Dismiss Notice
Join Physics Forums Today!
The friendliest, high quality science and math community on the planet! Everyone who loves science is here!

Help a newbie?

  1. Mar 12, 2006 #1
    Hi all,
    I've just registered here and am hoping some of you can help me out a bit. I am thinking of going back to school (OU) to gain either a degree in mathematics or physics. This is simply out of interest and not out of a desire to pursue a career in either of these fields. I already hold an MSc in Psychology and a BSc Psychology / Linguistics. My understanding of maths and physics is, as you might infer, quite limited.

    What I'm looking for are essential places to start - books, sites etc. Real 101 stuff. I simply want to better understand the world I live in so I think that learning one or both of the above topics is a prerequisite to expanding my knowledge. I know that I could "just google it" but I'd appreciate the input of a learned community rather than just clicking on the first things out of a search engine.

    I'd be very grateful if anyone could point my nose in a useful direction. Thanks!

    (Damn, I just noticed I posted this in Skepticism and Debunking instead of the General Discussion forum. Apologies, and if the Mods could move it..?)
    Last edited: Mar 12, 2006
  2. jcsd
  3. Mar 12, 2006 #2


    User Avatar

  4. Mar 12, 2006 #3

    matt grime

    User Avatar
    Science Advisor
    Homework Helper

    OU as in Open University? If so, do you have A-level mathematics, and if so to what standard, and if you don't mind me asking when did you obtain this A-level? (This is owing to A-levels some years ago being somewhat more demanding than current ones, and hence having some 'value added' considerations).
  5. Mar 12, 2006 #4
    Wikipedia has a good mathematics section. It won't tell you how to do much, but it will give you an idea of where things fit together and what you'll need to know before you tackle various topics

    http://en.wikipedia.org/wiki/Mathematics" [Broken]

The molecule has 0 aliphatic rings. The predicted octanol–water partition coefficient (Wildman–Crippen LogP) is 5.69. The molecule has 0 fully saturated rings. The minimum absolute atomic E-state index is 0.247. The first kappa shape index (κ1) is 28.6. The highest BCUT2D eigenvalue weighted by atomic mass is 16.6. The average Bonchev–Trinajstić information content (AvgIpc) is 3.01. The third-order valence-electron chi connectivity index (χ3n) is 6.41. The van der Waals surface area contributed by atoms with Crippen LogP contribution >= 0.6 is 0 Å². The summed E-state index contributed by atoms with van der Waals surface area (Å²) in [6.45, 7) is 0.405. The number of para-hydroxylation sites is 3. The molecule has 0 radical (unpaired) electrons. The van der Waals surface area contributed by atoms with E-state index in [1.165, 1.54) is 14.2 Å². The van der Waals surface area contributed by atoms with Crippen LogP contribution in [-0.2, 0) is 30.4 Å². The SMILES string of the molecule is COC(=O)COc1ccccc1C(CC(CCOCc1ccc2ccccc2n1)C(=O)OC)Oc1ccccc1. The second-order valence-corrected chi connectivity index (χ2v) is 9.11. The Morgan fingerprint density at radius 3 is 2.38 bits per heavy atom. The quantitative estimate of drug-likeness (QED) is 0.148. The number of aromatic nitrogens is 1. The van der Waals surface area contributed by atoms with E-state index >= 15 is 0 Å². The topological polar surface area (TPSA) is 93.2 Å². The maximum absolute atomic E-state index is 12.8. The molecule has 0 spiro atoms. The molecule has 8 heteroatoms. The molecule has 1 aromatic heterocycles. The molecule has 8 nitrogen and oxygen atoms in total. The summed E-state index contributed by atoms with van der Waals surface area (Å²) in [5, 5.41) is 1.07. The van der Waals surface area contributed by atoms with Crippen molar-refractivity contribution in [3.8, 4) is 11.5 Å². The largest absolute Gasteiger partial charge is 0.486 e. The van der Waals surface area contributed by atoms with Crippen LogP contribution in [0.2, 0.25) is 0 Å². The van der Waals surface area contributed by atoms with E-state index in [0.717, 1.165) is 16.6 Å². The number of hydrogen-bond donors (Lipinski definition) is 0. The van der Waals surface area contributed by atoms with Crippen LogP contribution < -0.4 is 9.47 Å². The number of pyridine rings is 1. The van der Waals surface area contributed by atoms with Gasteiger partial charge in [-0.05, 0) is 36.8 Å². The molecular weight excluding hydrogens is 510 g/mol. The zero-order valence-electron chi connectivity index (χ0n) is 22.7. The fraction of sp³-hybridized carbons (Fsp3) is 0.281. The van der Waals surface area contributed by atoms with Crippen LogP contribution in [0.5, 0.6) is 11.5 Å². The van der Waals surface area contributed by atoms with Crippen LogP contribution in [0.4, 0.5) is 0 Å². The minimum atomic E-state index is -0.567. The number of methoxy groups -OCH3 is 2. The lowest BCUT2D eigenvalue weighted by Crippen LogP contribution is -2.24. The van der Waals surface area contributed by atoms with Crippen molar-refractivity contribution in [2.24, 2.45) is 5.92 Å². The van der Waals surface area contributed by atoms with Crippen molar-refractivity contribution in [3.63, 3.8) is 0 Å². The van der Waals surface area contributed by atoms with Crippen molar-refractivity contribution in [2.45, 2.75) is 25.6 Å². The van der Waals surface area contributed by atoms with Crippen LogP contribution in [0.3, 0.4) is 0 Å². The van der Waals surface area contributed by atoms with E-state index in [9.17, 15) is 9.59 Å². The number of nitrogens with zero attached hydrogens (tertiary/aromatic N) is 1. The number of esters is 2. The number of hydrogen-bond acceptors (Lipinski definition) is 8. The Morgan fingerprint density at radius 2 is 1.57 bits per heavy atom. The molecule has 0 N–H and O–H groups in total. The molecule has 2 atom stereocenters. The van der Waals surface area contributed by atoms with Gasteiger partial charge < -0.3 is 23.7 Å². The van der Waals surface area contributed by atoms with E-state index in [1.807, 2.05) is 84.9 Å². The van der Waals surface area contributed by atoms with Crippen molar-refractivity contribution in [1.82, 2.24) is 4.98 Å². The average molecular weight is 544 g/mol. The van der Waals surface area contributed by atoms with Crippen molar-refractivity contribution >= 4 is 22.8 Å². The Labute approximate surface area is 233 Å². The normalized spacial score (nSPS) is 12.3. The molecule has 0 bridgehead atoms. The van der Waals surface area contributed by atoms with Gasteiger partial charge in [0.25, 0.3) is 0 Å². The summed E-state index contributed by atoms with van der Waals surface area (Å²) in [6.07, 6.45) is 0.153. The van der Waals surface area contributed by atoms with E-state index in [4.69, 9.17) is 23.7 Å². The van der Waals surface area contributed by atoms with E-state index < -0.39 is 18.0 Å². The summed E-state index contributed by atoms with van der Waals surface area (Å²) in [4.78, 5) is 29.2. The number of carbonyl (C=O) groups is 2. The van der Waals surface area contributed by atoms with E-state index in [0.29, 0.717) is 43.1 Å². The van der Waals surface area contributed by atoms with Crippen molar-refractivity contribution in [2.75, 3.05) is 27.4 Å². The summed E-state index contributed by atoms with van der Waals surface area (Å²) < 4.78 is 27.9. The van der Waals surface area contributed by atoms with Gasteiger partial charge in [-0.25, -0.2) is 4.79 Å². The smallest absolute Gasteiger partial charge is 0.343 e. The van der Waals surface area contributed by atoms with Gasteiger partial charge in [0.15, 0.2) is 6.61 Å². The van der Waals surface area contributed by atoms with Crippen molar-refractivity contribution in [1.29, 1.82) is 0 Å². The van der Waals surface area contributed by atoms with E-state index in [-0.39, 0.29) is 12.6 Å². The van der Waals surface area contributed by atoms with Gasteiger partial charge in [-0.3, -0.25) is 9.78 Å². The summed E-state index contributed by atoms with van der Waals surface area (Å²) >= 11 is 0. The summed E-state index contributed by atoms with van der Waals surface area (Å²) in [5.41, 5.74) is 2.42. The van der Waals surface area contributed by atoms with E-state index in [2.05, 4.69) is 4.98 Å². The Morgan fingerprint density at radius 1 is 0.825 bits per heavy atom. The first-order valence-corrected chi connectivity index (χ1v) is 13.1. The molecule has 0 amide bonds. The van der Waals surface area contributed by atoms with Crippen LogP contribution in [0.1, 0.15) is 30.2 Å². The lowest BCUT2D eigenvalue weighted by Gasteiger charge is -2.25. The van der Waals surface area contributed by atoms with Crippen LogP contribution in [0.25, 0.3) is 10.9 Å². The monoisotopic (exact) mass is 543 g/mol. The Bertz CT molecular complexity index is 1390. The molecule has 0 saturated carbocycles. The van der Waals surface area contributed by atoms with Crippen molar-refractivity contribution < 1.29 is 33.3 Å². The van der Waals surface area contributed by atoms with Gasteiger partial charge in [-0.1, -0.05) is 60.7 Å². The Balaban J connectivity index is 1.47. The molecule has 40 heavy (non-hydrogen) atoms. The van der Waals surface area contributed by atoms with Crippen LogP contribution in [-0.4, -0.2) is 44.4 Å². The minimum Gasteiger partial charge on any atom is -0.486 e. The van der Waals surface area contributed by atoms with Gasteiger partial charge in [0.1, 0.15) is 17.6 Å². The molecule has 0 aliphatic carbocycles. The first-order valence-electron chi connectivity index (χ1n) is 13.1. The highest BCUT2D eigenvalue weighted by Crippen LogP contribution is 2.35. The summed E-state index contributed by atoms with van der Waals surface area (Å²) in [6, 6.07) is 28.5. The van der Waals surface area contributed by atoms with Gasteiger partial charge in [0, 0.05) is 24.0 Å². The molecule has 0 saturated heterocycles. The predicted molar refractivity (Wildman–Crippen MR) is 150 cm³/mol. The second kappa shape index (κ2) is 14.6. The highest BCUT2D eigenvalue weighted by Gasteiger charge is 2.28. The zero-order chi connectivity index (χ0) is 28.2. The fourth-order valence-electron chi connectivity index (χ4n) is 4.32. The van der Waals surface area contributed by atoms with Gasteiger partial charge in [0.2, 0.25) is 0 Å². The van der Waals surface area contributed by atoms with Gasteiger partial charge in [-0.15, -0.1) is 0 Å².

Last edited by a moderator: May 2, 2017
  6. Mar 12, 2006 #5
    Yes, Open University. Work and family make it unfeasible to study fulltime anymore. I only have maths O-Level (grade A), but dumped it in favour of (wait for it...) Latin! Such were the choices in the 1970's!! At grad and postgrad levels (80's/90's) I only had exposure to statistics. My maths knowledge since then is strictly layman.
  7. Mar 12, 2006 #6
    Thank you.
    Last edited by a moderator: May 2, 2017
  8. Mar 12, 2006 #7
  9. Mar 12, 2006 #8


    User Avatar

    Staff: Mentor

    Being from the USA, I know little about the Open University. Does it have prescribed curricula for degree in mathematics or physics? If not, you might consider looking at the Web sites of other, more traditional, universities to examine their curricula. In the USA, most university Web sites contain or have links to syllabi for individual courses, which will tell you which textbooks are common, and what material instructors commonly select from them. Often you'll also find lecture notes, but those of course are not substitutes for the textbooks.
  10. Mar 13, 2006 #9

    matt grime

    User Avatar
    Science Advisor
    Homework Helper

    The OU will definitely have its course on line (some of the teaching is on line these days I think). What prerequisites do the OU suggest? It may be that it doesn't assume A-level knowledge (as every other university will do), and goes over the material. However, it might be a good idea to get hold of an A-level syllabus first to see where you're at.
  11. Mar 14, 2006 #10
    the old ways...

    :approve: y dont u do it the old fassioned way, the library......the best way is,,since this is a hobby(? i think) to read wat u like..it all helps..get about 2 tough ones and 2 easy ones ..and one laymen one..like a brief history of time(only ann example)................dunno if this is good advice...just enjoy it..

    good luck...(get a physics pen pal...thast a new one :rofl:)
Share this great discussion with others via Reddit, Google+, Twitter, or Facebook